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RE: Psychology Addict # 64 | The Romantic Love Delusion.

in #psychologylast year

Here's what I think after having read this post:
When you said that our soul mate is here but just needs to be recognized, I thought of a friend of mine, a woman, and neither of us is playing on that team. But we just jive, ya know? She can criticize me brutally, and I know she still loves me. By contrast, when my husband of 27 years did so, I felt devalued, demeaned, and disliked. It is never difficult to recover from learning a great truth about myself, and is very productive instead. Being her friend is a tremendous growth opportunity for me. I think she feels the same. A Platonic Relationship, we improve each other by disclosing "secrets" and finding out what the other thinks. It probably helps that she is a psychologist, and that I have had a gazillion years of therapy.

It's interesting to me that Platonic Love has come to mean something very different than what you tell us here. But a "good" marriage, as I understand what you've said, would be much like my relationship with my friend and include breeding activity. That many of us marry in order to breed is only briefly mentioned here biologists argue that romantic love is just a trick of nature to ensure our species is perpetuated.

That our youth think true love feels like a relationship they might see in a romantic comedy disturbs me! My marriage eventually fell apart due to unkindnesses on both of our parts, but it lasted for 27 years. Was it a good marriage? For many years, yes. We grew, we learned, we bred, we earned, we acquired property and money, we had all the trappings of a successful life together. It was a good marriage until it wasn't. I think the notion that a good marriage lasts a lifetime is the error. There was a time when we had little choice but to stay in a marriage, each partner doing his or her traditional duties in it, and thought very little about acheiving a heightened sense of self worth. Perhaps we have come to expect too much from ourselves.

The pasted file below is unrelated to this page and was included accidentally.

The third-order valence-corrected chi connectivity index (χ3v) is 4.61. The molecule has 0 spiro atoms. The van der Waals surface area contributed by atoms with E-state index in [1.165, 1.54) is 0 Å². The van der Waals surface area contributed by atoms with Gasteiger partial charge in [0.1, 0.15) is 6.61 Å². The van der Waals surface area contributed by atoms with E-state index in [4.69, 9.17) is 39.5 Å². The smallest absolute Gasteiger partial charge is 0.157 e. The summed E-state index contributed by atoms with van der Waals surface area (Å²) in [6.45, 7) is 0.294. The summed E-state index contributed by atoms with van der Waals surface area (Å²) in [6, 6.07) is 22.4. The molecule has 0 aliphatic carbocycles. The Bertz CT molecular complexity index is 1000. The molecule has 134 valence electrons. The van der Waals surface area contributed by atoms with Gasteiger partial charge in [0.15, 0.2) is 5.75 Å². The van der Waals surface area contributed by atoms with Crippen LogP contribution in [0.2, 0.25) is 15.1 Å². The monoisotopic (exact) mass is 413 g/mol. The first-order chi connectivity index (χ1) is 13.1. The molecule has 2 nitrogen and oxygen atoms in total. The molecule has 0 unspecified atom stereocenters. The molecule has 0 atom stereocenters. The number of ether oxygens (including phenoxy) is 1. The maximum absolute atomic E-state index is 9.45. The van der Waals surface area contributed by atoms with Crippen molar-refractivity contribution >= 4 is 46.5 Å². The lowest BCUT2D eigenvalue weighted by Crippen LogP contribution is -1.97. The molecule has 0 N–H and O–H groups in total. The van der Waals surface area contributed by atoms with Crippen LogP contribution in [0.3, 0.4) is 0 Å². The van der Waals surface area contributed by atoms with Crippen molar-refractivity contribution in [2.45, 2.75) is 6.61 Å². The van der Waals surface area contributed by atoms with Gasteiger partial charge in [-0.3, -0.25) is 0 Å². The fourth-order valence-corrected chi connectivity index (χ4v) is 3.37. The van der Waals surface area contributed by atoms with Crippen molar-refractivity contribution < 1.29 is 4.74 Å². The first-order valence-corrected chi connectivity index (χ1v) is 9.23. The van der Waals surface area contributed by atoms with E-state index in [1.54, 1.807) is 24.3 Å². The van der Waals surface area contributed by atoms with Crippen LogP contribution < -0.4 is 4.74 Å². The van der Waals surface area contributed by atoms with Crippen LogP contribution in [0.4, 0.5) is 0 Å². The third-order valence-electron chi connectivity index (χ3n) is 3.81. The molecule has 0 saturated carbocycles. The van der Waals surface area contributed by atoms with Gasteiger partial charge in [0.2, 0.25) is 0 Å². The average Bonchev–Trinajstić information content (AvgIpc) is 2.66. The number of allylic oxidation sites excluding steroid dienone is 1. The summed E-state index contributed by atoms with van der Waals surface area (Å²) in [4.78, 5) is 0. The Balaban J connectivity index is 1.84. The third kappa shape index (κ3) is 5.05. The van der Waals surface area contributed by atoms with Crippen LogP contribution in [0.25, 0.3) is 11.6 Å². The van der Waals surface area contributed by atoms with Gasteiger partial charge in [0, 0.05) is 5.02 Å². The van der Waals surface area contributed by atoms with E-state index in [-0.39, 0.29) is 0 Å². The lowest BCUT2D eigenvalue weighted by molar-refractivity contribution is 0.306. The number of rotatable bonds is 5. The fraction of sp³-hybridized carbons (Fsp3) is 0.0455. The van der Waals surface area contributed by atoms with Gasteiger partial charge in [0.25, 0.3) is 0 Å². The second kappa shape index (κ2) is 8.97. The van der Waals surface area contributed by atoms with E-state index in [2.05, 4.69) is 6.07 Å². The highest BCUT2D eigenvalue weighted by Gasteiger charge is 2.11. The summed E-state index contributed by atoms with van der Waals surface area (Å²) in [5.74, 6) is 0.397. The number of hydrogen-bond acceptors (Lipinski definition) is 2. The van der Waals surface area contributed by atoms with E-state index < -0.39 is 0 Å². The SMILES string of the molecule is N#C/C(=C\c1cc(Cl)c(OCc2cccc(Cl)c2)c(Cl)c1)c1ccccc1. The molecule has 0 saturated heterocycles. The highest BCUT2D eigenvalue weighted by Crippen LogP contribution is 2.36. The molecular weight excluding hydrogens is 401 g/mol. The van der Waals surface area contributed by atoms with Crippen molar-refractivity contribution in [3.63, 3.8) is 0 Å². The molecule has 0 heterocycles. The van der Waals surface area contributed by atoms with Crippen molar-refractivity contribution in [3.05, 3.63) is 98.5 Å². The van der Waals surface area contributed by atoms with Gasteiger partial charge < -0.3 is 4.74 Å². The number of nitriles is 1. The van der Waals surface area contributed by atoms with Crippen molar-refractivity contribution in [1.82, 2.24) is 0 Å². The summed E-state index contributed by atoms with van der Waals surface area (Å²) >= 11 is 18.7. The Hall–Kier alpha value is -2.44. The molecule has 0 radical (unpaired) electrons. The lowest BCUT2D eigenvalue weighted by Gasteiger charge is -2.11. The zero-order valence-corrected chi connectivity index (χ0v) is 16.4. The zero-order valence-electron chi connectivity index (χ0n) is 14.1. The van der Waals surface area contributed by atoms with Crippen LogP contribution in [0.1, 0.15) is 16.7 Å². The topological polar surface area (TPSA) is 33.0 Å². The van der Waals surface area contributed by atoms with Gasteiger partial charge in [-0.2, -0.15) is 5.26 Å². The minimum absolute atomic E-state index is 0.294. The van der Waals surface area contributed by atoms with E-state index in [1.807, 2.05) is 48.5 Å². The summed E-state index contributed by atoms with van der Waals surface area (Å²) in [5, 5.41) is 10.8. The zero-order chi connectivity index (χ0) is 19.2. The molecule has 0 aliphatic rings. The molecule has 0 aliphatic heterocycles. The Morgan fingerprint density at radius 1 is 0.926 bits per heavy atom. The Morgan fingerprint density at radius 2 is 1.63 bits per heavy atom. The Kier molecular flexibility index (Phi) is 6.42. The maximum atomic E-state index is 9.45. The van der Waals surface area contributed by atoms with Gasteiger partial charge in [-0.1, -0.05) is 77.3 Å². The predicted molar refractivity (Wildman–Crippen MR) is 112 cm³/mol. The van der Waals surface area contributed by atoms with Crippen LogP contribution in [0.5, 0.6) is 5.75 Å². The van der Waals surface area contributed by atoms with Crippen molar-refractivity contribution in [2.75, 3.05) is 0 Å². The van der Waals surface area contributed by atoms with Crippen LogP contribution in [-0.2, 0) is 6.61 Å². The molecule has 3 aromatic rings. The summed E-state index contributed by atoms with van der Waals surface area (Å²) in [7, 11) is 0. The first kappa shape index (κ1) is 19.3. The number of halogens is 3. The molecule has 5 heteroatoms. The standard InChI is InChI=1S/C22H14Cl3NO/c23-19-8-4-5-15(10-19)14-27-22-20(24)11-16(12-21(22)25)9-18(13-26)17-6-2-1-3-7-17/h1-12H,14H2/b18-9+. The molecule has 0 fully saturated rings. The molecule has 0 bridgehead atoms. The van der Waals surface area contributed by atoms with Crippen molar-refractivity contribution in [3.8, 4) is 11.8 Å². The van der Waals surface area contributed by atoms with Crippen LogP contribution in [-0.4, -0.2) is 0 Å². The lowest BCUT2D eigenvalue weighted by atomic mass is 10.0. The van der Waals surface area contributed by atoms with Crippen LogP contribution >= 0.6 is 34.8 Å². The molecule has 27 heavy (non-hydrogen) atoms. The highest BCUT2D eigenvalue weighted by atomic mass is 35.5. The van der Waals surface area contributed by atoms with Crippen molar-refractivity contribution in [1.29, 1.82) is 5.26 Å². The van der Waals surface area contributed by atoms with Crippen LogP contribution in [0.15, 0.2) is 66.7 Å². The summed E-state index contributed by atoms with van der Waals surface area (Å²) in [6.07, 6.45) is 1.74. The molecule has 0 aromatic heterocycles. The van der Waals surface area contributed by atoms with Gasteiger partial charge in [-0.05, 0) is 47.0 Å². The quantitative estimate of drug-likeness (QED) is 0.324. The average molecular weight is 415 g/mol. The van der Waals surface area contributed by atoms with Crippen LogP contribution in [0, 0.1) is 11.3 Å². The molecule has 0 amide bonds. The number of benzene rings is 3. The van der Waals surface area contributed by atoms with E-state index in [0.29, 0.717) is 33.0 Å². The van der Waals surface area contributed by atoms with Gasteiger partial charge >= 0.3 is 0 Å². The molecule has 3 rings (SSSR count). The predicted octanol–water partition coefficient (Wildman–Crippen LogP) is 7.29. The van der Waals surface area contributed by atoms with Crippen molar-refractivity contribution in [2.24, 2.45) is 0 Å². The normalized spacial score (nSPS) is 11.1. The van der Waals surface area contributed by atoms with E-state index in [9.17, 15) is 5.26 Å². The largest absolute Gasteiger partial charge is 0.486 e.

Thanks for the every other Thursday food for thought!

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That's intriguing, @owasco! And sad, and inspiring, all at the same time. @abigail-dantes, this sounds right: "Plato argues that when we fall in love what is truly happening is the identification of qualities in the other individual which are lacking in ourselves," so my husband's math brains, musical and artistic talent, and all-around competence would compensate for my own deficits. Kinda, sorta. Yeah. (And I was hoping osmosis would impart to me some of his virtues.) This cute, smart, lovable guy just stole my heart and I knew life was better with him than without him. We lived an hour apart when we first met. A sign of falling in love, for me, was how often you think of the person--not "out of sight, out of mind," but ever on your mind. Something funny or interesting happens and you wish he was here to enjoy it too... you go somewhere and think "He would LOVE this; if only he were here with me now!" - and then you're hooked. And you're very very lucky if this person feels the same way about you. :)

This is a wonderful comment @owasco (as usual!) :)

The way you refer to your marriage is a very mature one. I agree very much with you when you observe that the forever happily married idea is a mistaken one. People get married, conquer things and achieve great goals. Through that journey they transform. Sometimes that transformation means negotiations can still be made and the two lives can still go on together productively, lovingly. Sometimes not. And I suppose the secret is to be able to wisely identify which path to take.

How reassuring it must be to have a friend like your psychologist friend. A soul-mate friend! It's very difficult to obtain that sort of confidence and openness with a romantic partner, I think. There is too much at stake. It seems to me that in romantic relationships it's either about being completely honest or being completely accepted. Not sure. I will think a bit more about that one :)

As for the current meaning of platonic love. Although its original meaning has changed over the centuries, I don't think it's Ref. far from the concept put forward here.

Thank you very much dear @owasco for your support and for always meaningfully engaging with my work here.

All the best to you.
<3

It's always my pleasure. I look forward to Thursdays, er, alternate Thursdays! You always give us something meaty to chew on and toss about.

Where O where is @Abigail-dantes today? I hope all is well.

Hello my dear @owasco, how sweet of you to ask about me :) Everything is fine over here. I’m just struggling to juggle around all the commitments this time of the year brings to my (work) schedule. 😅 Hopefully, I will be able to finish the article I have on the go by next Thursday.

I hope you are fine over there as well. Healthy and with no knee problems <3

Much love from cold Portugal.

Oh good. Glad to hear you are OK. I am as well.